The False Advertising of Sophistically Decorated, 19th-Century Pharmaceutical Trade Cards

  • 2017-07-07
  • Hyperallergic

When you think of bunions, and warts, the image of a blooming red rose may not immediately come to mind. But beautifully rendered flowers were often printed on medical advertisements in the late 19th century, along with songbirds and other charming scenes of nature, to sell everything from corn salves to laxatives.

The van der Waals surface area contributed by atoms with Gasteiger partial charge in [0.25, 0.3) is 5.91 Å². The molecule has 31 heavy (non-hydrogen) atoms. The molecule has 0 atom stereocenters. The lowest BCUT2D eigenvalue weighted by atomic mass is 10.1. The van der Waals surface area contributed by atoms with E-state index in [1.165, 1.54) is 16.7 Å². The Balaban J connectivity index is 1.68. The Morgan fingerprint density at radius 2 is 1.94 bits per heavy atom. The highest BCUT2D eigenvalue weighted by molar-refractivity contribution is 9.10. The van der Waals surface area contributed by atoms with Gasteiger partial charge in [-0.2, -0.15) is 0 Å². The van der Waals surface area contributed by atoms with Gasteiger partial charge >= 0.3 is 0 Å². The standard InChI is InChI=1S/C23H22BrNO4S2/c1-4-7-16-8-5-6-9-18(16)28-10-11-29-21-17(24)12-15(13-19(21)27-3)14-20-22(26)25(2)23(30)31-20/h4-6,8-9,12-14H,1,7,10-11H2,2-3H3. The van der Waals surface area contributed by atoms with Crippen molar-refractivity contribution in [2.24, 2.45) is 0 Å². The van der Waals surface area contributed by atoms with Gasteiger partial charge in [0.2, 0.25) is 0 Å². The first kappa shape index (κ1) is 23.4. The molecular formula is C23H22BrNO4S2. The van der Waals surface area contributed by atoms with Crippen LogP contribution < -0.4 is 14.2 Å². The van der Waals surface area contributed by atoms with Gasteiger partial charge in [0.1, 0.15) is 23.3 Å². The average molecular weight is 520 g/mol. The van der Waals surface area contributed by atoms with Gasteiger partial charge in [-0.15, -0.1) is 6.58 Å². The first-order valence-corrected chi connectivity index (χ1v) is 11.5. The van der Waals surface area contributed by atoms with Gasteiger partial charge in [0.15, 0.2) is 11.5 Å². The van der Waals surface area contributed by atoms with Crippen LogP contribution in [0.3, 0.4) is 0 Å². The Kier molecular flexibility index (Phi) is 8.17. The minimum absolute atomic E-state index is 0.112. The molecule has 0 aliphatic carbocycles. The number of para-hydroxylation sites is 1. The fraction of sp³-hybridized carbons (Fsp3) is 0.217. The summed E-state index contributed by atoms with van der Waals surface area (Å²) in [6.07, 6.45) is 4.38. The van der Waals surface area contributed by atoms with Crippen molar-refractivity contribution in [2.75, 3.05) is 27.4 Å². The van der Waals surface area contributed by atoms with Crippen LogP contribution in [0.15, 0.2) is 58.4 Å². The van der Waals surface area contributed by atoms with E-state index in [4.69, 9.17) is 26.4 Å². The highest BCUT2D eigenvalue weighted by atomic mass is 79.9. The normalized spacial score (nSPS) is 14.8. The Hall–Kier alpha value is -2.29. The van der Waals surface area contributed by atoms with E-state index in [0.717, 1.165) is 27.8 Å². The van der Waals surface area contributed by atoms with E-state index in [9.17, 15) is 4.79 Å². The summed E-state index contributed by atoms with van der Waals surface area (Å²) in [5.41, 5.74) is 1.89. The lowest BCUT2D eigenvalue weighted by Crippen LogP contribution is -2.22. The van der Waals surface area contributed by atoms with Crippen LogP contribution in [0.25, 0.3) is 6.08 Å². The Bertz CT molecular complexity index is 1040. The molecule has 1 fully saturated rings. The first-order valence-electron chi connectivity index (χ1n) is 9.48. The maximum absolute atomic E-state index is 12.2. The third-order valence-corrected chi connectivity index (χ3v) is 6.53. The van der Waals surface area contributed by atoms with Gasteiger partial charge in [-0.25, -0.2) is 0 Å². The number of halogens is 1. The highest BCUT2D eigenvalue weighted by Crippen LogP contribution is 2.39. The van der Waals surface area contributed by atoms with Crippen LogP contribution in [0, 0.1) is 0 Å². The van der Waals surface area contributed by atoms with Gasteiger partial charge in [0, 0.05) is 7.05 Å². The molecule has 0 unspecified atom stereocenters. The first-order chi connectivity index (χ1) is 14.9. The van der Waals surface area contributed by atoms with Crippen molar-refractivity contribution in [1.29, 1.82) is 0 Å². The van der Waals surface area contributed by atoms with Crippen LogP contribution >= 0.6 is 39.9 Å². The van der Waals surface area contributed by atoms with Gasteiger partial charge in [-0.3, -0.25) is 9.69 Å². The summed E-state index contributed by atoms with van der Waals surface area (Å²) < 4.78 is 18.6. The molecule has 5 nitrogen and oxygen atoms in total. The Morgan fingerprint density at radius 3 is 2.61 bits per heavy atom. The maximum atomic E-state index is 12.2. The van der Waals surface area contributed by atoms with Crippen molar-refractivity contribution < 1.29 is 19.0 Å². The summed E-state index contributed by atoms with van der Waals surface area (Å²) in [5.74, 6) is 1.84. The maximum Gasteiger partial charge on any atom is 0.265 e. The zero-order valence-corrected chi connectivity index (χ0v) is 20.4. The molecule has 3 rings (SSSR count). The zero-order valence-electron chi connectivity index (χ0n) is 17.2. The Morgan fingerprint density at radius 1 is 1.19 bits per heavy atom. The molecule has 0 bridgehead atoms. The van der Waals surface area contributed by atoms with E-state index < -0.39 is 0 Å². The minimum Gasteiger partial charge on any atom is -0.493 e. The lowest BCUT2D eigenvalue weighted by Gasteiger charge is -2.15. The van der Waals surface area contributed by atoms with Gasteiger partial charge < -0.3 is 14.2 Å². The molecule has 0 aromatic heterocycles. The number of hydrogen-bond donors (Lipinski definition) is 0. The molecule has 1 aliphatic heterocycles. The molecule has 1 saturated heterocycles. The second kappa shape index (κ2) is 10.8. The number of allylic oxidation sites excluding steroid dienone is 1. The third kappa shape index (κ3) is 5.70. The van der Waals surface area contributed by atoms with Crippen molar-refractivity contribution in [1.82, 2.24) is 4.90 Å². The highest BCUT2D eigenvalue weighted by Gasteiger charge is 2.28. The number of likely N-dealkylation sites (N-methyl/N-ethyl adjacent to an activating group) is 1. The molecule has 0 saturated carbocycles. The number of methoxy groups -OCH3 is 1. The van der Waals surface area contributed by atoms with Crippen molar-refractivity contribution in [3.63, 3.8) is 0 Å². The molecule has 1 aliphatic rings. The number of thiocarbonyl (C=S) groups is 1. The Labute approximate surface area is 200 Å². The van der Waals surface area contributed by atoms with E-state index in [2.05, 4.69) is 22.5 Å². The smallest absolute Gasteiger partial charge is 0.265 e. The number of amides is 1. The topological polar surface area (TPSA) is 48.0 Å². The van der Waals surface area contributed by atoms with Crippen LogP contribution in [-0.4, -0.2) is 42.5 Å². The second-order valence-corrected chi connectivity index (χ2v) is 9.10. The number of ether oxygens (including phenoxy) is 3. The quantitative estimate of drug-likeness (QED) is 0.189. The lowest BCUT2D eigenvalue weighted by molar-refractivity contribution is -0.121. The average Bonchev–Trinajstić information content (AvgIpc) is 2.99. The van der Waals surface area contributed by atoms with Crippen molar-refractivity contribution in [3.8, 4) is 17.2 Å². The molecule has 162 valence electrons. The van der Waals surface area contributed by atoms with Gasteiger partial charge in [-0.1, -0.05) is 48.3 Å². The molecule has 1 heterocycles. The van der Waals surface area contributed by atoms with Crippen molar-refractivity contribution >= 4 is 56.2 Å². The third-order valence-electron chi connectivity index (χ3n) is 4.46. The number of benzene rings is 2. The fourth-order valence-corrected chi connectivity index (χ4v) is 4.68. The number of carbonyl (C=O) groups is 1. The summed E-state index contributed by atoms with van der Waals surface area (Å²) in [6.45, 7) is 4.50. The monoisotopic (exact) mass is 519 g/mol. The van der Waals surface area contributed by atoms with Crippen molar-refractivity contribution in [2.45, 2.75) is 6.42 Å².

These small, light cardboard cards, known as trade cards, proliferated in the last two decades of the 1800s. They were distributed by merchants to their customers to promote their products, and many of the most elaborately and skillfully designed ones were those from the pharmaceutical industry. As freely given pictures with color — a novelty at the time — they were cherished, collected, and saved in scrapbooks like treasured baseball cards.